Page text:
Valero May Close Memphis Plant if State Law Passes

Posted on May 9, 2009. Filed under: Blender's Tax Credit, Field-to-Pump | Tags: , , , , , |

Valero may close Memphis plant if state law passes

By Janet McGurty

May 8, 2009

 

NEW YORK (Reuters) – The future of Tennessee’s only oil refinery is in jeopardy if a law passes the state’s general assembly on May 13 that would require it to supply unblended gasoline to fuel wholesalers.

Valero Energy Corp (VLO.N: Quote, Profile, Research), which owns and operates the 195,000-barrel per day refinery in Memphis, has said the cost of complying with the bill does not make sense in the poor refining economics environment.

“Passage of the bill would result in Valero being forced to seriously consider closing the Memphis refinery with an immediate loss of employment for over 500 Tennesseans,” said Rich Marcogliese, Valero’s executive Vice President, in a May 4 letter to Tennessee Governor Phil Bredesen.

Valero, which has contracts to supply already blended gasoline, estimates it would cost between $130 million and $150 million to duplicate the storage tanks, piping, pumps, wiring, and modify the truck rack to provide facilities for unblended fuel as House Bill 1517 is requiring.

The bill, which has already passed the Senate as Bill 1931, will be voted on in the general assembly subcommittee on May 13.

Federal law mandates each gallon of gasoline sold contains a percentage of renewable fuel such as ethanol. It gives the tax credit to the blender, which in Tennessee is now Valero but, if the law passes, will be whoever blends the fuel.

Adding in the loss of tax credits, Valero estimates it will cost 5 cents per gallon — in an weak demand economy where refiners are shuttering or cutting back on runs.

“The impact on refining is real — there is weekly speculation among industry analysts as to which refineries maybe closing because of weak demand coupled with geographic or regulatory disadvantages,” Marcogliese wrote.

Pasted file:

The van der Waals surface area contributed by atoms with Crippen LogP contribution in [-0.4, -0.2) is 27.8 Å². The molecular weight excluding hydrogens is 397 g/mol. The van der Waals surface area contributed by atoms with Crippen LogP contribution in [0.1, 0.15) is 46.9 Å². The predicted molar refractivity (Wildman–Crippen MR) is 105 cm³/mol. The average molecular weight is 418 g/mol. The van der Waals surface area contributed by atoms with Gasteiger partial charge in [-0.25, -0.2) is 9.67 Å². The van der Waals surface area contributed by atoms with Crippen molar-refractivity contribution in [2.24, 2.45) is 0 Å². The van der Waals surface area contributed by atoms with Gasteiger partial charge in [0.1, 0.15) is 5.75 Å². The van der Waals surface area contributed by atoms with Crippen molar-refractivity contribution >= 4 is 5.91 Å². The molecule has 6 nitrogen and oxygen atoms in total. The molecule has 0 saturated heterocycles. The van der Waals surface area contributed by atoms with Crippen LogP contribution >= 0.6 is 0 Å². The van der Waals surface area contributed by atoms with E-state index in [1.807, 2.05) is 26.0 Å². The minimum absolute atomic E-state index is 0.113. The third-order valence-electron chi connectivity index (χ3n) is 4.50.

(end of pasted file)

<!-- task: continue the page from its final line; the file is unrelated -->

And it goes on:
The Memphis refinery, which Valero bought with other refineries from independent refiner Premcor back in 2005, distributes products to the Midwestern markets primarily via truck-loading racks at three product terminals, barges, and a pipeline directly to the Memphis airport.

Fedex (FDX.N: Quote, Profile, Research), the world’s largest airline, is located in Memphis.

“We have alternate arrangements and don’t believe it will have an impact on Fedex,” said Jim McCloskey, a spokesman for the airline.

He would not speculate on the cost of the alternate arrangements.

In 2006, Valero had conducted an strategic review of its assets and put Memphis on the sales block before taking it off as the refining business and prices for refinery assets began to decline.

The Tennessee Fuel and Convenience Association, which represents fuel wholesalers and convenience store operators, said there is no support for Valero’s contention.

“The facts do not support Valero’s claims that the legislation would require expensive new equipment or that the company has been hard hit by the recession,” said Jonathan Edwards, president of TFCA and president of Edwards Oil Company, which is headquartered in Lawrenceburg, Tennessee.

Edwards says there’s no evidence to support Valero’s claim that it would cost between $130 and $150 million to buy new equipment to store unblended ethanol. According to legislative testimony from Valero representatives, the company spent $7 million to install ethanol storage tanks and blending equipment, the TCFA said.

Tennessee’s legislators Jamie Woodson, who sponsored the bill in the state’s senate and Charles Curtis, who is the house sponsor were not immediately available for comment. (Reporting by Janet McGurty; Editing by Marguerita Choy)